14. “The fact that the market is not doing what we wish it would do is no reason to automatically assume that the government would do better.”
15. “Socialism in general has a record of failure so blatant that only an intellectual could ignore or evade it.”
16. “There are only two ways of telling the complete truth–anonymously and posthumously.”
17. “Freedom has cost too much blood and agony to be relinquished at the cheap price of rhetoric.”
18. “Bailing out people who made ill-advised mortgages makes no more sense that bailing out people who lost their life savings in Las Vegas casinos.”
19. “Since this is an era when many people are concerned about ‘fairness’ and ‘social justice,’ what is your ‘fair share’ of what someone else has worked for?”
20. “Can you cite one speck of hard evidence of the benefits of “diversity” that we have heard gushed about for years? Evidence of its harm can be seen — written in blood — from Iraq to India, from Serbia to Sudan, from Fiji to the Philippines. It is scary how easily so many people can be brainwashed by sheer repetition of a word.”
22. “Unfortunately, the real minimum wage is always zero, regardless of the laws, and that is the wage that many workers receive in the wake of the creation or escalation of a government-mandated minimum wage, because they lose their jobs or fail to find jobs when they enter the labor force. Making it illegal to pay less than a given amount does not make a worker’s productivity worth that amount—and, if it is not, that worker is unlikely to be employed.”
23. “The most basic question is not what is best, but who shall decide what is best.”
24. “Competition does a much more effective job than government at protecting consumers.”
25. “One of the consequences of such notions as ‘entitlements’ is that people who have contributed nothing to society feel that society owes them something, apparently just for being nice enough to grace us with their presence.”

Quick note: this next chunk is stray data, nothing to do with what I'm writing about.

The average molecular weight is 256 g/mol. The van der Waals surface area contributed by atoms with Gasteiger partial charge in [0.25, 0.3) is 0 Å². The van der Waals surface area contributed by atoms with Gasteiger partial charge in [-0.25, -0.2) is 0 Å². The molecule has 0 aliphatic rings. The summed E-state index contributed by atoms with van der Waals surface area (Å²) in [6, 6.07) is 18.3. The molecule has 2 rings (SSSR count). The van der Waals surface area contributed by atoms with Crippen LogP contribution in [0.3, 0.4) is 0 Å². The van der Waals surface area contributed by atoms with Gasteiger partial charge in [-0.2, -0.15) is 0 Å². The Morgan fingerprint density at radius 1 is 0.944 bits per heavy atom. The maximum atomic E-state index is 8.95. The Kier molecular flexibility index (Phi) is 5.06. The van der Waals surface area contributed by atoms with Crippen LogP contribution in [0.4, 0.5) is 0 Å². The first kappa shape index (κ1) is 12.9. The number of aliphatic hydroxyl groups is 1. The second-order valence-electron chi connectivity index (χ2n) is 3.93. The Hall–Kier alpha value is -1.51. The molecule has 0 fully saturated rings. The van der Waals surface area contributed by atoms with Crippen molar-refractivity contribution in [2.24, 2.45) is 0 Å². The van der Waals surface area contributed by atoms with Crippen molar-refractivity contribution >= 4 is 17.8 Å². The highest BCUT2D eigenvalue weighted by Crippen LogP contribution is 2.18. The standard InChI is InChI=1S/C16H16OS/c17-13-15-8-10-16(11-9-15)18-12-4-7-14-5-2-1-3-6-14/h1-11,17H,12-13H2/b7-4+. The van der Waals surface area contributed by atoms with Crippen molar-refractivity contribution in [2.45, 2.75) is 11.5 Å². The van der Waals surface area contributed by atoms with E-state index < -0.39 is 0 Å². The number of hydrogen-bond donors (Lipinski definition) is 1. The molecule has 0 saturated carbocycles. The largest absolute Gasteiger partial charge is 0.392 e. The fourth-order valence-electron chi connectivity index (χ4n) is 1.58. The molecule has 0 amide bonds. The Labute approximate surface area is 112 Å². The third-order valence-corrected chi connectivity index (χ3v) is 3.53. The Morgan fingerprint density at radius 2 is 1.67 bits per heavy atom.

26. “If politicians stopped meddling with things they don’t understand, there would be a more drastic reduction in the size of government than anyone in either party advocates.”
27. “There are no solutions. There are only trade-offs.”
28. “When people get used to preferential treatment, equal treatment seems like discrimination.”
29. “Rhetoric is no substitute for reality.”
30. “What is history but the story of how politicians have squandered the blood and treasure of the human race?”
31. “Virtually no idea is too ridiculous to be accepted, even by very intelligent and highly educated people, if it provides a way for them to feel special and important. Some confuse that feeling with idealism.”
32. “What sense would it make to classify a man as handicapped because he is in a wheelchair today, if he is expected to be walking again in a month, and competing in track meets before the year is out? Yet Americans are generally given ‘class’ labels on the basis of their transient location in the income stream. If most Americans do not stay in the same broad income bracket for even a decade, their repeatedly changing ‘class’ makes class itself a nebulous concept. Yet the intelligentsia are habituated, if not addicted, to seeing the world in class terms.”